On Wednesday 6 March, the Australian Bureau of Statistics released the Australian GDP numbers for the December quarter of 2018. These accounts showed year on year growth rate of GDP in trend terms as 2.3%. They also showed GDP growth in seasonally adjusted terms of 2.3%. In any other developed economy, these would be regarded as good numbers.
Nevertheless, some commentators have suggested that Australia is in a “per capita recession”. This is because in seasonally adjusted terms, GDP per capita fell slightly in the September quarter and the December quarter. This did not happen in the more reliable trend measure of GDP. In this measure, GDP per capita rose in the September quarter, but fell in the December quarter (see footnote).
Right there, we can see the two negative quarters of GDP in both the September and the December quarters are probably just because the seasonally adjusted numbers have more random variation in them, than the more reliable trend measures.
What we want to discuss here though, is the broader issue of how to interpret the Australian GDP numbers. The real GDP numbers published by the ABS are regularly taken to be an accurate estimate of what is happening in the Australian economy.
The problem for most of us is that they have almost nothing to do with the economy as we experience it. These real GDP numbers frequently tell us that the economy is in good shape, when everything around us tells us that it is rotten. These numbers may also tell us that the economy is in bad shape, when everything around us tells us, that it is really good.
How does this happen? We can begin our investigation by looking at the chart below. Here we see the year on year rate of change of Australian GDP, in Australian dollar terms. We also see the year on year rate of change of Australian GDP, in terms of the real GDP numbers published by the ABS. For most of us, the economy that we experience is not the economy “in real terms”. The economy that we experience is the economy in Australian dollar terms. When we are paid, we are paid in Australian dollars. When we pay taxes, we pay taxes in Australian dollars. When the government receives tax revenue, it receives it in Australian dollars. When Australian companies make profits, those profits are published in Australian dollars.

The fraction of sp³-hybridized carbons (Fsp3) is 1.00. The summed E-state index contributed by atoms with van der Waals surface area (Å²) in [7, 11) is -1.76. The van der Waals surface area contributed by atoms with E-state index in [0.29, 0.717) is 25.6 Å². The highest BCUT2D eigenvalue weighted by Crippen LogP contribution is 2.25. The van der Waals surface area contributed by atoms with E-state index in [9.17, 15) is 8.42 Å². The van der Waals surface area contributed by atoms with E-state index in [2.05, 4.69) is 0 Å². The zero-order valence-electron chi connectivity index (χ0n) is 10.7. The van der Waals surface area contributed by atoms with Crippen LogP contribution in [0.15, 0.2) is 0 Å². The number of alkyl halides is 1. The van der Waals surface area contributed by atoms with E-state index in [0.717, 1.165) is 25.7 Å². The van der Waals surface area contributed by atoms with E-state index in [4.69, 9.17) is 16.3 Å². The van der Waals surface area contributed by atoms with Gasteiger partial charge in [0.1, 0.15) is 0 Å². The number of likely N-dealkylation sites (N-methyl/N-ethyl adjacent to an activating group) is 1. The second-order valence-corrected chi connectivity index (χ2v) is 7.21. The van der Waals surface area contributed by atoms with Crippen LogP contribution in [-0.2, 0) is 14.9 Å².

In Figure 1 above, we can see why the growth rate of the Australian economy has appeared to the ordinary citizen to swing around so much since the beginning of this decade. Back when were still in the commodity boom in 2010, GDP in Australian dollar terms rose rapidly, but the GDP in real terms, as published by the ABS told us that the Australian economy was pretty much the same as it is right now. GDP growth in real terms was 2.34% for the year to Q4 2010 when there was a boom and 2.27% for the year to Q4 2018 when the economy is what it is today.
The difference may have been that in the year to Q4 2010, nominal GDP growth or GDP growth in Australian dollar terms, rose by 9.64%. On the other hand, for the year to Q4 2018, nominal GDP growth or growth in Australian dollar terms, rose by 5.5%.
Another time, when real GDP as published by the ABS as the same as now, was the year to Q4 2014. Back then, real GDP was published at 2.36%. This was almost the exact same number as in Q4 2010 and Q4 2018. Yet the Australian economy at that time was absolutely rotten. Wages growth had fallen dramatically and unemployment had gone up sharply. At that time, for the year to Q4 2014, nominal GDP growth was only 1.5%. It fell to 1.2% for the year to Q1 2015.
What this tells us, is that nominal GDP, or GDP in Australian dollar terms, tells us much more about how we actually experience the economy, than GDP “in real terms”, as published by the ABS.
Why is the ABS real number so misleading?
The problem with the lack of ordinary utility in the ABS number for real GDP, lies in the way the GDP deflator is calculated, and how it is used in the Australian context. Back in the 1980s, Australia became part of an international convention to move from the National Accounts done as Gross National Product, or GNP to Gross Domestic Product, or GDP.
This article was first published by Morgans.
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